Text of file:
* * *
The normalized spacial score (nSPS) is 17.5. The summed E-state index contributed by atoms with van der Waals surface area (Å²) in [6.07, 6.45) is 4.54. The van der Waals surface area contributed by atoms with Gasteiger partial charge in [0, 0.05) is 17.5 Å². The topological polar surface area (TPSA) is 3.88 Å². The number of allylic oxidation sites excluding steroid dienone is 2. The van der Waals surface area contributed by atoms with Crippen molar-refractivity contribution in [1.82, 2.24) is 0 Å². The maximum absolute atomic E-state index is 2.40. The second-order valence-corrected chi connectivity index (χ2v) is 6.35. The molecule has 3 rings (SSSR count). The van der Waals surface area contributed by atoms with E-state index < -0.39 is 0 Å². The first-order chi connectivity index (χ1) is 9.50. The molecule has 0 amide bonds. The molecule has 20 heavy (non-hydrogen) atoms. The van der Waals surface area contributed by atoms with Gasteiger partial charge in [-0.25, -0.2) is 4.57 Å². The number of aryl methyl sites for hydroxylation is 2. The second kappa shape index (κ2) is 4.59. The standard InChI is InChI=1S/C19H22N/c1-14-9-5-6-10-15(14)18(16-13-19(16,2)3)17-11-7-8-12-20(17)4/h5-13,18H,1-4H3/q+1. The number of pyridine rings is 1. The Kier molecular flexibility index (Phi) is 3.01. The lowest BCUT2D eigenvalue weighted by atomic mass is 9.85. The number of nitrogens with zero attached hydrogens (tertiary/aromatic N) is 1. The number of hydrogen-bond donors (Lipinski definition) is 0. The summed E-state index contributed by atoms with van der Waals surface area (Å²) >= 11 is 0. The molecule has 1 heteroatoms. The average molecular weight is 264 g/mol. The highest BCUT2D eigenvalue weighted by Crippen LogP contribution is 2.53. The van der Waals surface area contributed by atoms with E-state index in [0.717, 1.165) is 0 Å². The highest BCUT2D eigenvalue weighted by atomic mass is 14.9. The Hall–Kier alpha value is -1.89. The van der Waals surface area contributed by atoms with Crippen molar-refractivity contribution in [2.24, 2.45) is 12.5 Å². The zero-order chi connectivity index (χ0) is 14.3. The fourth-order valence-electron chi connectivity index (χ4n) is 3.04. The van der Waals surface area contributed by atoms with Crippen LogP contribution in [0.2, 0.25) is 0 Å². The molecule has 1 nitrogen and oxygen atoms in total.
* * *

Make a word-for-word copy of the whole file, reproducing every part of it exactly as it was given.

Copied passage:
The normalized spacial score (nSPS) is 17.5. The summed E-state index contributed by atoms with van der Waals surface area (Å²) in [6.07, 6.45) is 4.54. The van der Waals surface area contributed by atoms with Gasteiger partial charge in [0, 0.05) is 17.5 Å². The topological polar surface area (TPSA) is 3.88 Å². The number of allylic oxidation sites excluding steroid dienone is 2. The van der Waals surface area contributed by atoms with Crippen molar-refractivity contribution in [1.82, 2.24) is 0 Å². The maximum absolute atomic E-state index is 2.40. The second-order valence-corrected chi connectivity index (χ2v) is 6.35. The molecule has 3 rings (SSSR count). The van der Waals surface area contributed by atoms with E-state index < -0.39 is 0 Å². The first-order chi connectivity index (χ1) is 9.50. The molecule has 0 amide bonds. The molecule has 20 heavy (non-hydrogen) atoms. The van der Waals surface area contributed by atoms with Gasteiger partial charge in [-0.25, -0.2) is 4.57 Å². The number of aryl methyl sites for hydroxylation is 2. The second kappa shape index (κ2) is 4.59. The standard InChI is InChI=1S/C19H22N/c1-14-9-5-6-10-15(14)18(16-13-19(16,2)3)17-11-7-8-12-20(17)4/h5-13,18H,1-4H3/q+1. The number of pyridine rings is 1. The Kier molecular flexibility index (Phi) is 3.01. The lowest BCUT2D eigenvalue weighted by atomic mass is 9.85. The number of nitrogens with zero attached hydrogens (tertiary/aromatic N) is 1. The number of hydrogen-bond donors (Lipinski definition) is 0. The summed E-state index contributed by atoms with van der Waals surface area (Å²) >= 11 is 0. The molecule has 1 heteroatoms. The average molecular weight is 264 g/mol. The highest BCUT2D eigenvalue weighted by Crippen LogP contribution is 2.53. The van der Waals surface area contributed by atoms with E-state index in [0.717, 1.165) is 0 Å². The highest BCUT2D eigenvalue weighted by atomic mass is 14.9. The Hall–Kier alpha value is -1.89. The van der Waals surface area contributed by atoms with Crippen molar-refractivity contribution in [2.24, 2.45) is 12.5 Å². The zero-order chi connectivity index (χ0) is 14.3. The fourth-order valence-electron chi connectivity index (χ4n) is 3.04. The van der Waals surface area contributed by atoms with Crippen LogP contribution in [0.2, 0.25) is 0 Å². The molecule has 1 nitrogen and oxygen atoms in total.